Welcome to the first of a series of blogs about getting out under the starry sky. It is something that everyone can do—you just have to drive outside the city. My aim is to instill in you some of the same feelings that I have when I’m out enjoying the night sky.
One of my passions is to get outside at night in some of the most beautiful places around. Since the Milky Way can’t be seen from cities, this means that I now have to travel. It wasn’t always like this, however. I grew up in North Dakota and farmed for the first half of my life. The long days that stretched into the night meant that by the time work was done, the Milky Way would often be visible, even though it might just be a little after sunset. At the time, there were few lights around to ruin the view. I miss those times. So – in order to have new experiences under the stars, I now make pilgrimages to our National Parks and Monuments to photograph the night sky over some of the most beautiful places on earth. Luckily, many of them are within about a 5 hour drive of Salt Lake City.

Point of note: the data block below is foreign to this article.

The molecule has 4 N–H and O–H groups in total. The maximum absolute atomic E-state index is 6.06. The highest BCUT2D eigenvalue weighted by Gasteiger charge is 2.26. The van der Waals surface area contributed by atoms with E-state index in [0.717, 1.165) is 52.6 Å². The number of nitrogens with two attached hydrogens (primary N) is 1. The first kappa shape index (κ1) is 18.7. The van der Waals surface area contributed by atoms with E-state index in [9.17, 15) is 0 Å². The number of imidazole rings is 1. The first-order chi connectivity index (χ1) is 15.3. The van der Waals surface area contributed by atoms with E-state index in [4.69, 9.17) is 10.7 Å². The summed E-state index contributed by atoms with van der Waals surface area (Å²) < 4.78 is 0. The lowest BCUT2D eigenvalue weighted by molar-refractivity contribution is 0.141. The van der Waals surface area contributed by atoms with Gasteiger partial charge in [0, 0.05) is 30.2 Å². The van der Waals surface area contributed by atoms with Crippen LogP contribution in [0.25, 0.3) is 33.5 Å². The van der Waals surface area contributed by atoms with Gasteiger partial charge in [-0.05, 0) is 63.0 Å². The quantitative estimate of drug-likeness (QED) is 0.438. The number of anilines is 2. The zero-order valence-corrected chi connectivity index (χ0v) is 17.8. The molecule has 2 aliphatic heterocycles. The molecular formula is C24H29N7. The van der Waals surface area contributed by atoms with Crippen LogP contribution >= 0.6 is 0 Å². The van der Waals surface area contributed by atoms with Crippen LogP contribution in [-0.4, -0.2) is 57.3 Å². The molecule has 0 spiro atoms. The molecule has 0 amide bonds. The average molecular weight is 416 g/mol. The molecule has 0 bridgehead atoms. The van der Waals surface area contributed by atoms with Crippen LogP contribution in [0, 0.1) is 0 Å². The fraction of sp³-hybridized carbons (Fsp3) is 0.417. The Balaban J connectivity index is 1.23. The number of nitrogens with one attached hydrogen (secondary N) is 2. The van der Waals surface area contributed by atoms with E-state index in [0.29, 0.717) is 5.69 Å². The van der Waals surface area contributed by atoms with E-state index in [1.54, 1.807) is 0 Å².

My approach has been to wait for clear weather, a favorable moon phase, the weekend and then just bolt from work to do a 2 or 3 day mission (yes, mission) to capture the best astrophotos I can. I won’t sugar coat it for you…you do get tired (very tired)…but it’s worth it. Hopefully you’ll agree with me. If all my ramblings do is get you to stay up a little past dark the next time you’re out, I’ll consider it a success. Don’t be part of the herd and just eat supper before dark and then turn in. Your challenge is to break from the ordinary (just a little) and start to enjoy the beauty around you a bit more. This image is what got me started…more on that later…
Through the next installments, I hope to convey some of the inspiration that I find as I pursue the Milky Way and prominent constellations in some of the most amazing places. I’ll draw on my experiences over the last three years to share some of these places and events with you—you may find that things are not necessarily in order (most likely reverse order). The first ‘real’ entry in this series will be one that occurred most recently and recounts some of the fun we had at the Astronomical League Conference (ALCON) two weeks ago.